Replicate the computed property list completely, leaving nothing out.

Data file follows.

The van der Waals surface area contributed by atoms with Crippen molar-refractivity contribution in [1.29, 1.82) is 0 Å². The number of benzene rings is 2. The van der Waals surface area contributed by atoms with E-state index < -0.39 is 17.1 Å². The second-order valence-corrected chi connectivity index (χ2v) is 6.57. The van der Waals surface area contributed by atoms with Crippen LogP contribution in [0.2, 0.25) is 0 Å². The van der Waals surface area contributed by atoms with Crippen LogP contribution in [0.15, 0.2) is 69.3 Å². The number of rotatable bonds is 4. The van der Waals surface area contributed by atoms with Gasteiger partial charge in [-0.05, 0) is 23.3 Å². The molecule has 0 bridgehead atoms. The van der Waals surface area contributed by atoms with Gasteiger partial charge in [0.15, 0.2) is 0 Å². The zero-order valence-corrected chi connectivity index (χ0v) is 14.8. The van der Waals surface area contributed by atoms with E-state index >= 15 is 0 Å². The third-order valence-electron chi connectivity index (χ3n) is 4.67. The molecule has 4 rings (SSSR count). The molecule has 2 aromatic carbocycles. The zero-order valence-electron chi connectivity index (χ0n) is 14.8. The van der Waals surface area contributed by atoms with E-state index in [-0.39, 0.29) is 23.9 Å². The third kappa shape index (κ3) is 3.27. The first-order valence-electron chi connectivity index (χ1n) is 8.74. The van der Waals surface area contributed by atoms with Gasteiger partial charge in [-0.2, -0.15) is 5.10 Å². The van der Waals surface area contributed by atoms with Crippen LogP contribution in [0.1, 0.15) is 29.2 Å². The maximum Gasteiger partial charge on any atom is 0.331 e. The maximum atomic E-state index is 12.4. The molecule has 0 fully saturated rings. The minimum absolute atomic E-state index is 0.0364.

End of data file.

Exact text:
The van der Waals surface area contributed by atoms with Crippen molar-refractivity contribution in [1.29, 1.82) is 0 Å². The number of benzene rings is 2. The van der Waals surface area contributed by atoms with E-state index < -0.39 is 17.1 Å². The second-order valence-corrected chi connectivity index (χ2v) is 6.57. The van der Waals surface area contributed by atoms with Crippen LogP contribution in [0.2, 0.25) is 0 Å². The van der Waals surface area contributed by atoms with Crippen LogP contribution in [0.15, 0.2) is 69.3 Å². The number of rotatable bonds is 4. The van der Waals surface area contributed by atoms with Gasteiger partial charge in [-0.05, 0) is 23.3 Å². The molecule has 0 bridgehead atoms. The van der Waals surface area contributed by atoms with Gasteiger partial charge in [0.15, 0.2) is 0 Å². The zero-order valence-corrected chi connectivity index (χ0v) is 14.8. The van der Waals surface area contributed by atoms with E-state index >= 15 is 0 Å². The third-order valence-electron chi connectivity index (χ3n) is 4.67. The molecule has 4 rings (SSSR count). The molecule has 2 aromatic carbocycles. The zero-order valence-electron chi connectivity index (χ0n) is 14.8. The van der Waals surface area contributed by atoms with E-state index in [-0.39, 0.29) is 23.9 Å². The third kappa shape index (κ3) is 3.27. The first-order valence-electron chi connectivity index (χ1n) is 8.74. The van der Waals surface area contributed by atoms with Gasteiger partial charge in [-0.2, -0.15) is 5.10 Å². The van der Waals surface area contributed by atoms with Crippen LogP contribution in [0.1, 0.15) is 29.2 Å². The maximum Gasteiger partial charge on any atom is 0.331 e. The maximum atomic E-state index is 12.4. The molecule has 0 fully saturated rings. The minimum absolute atomic E-state index is 0.0364.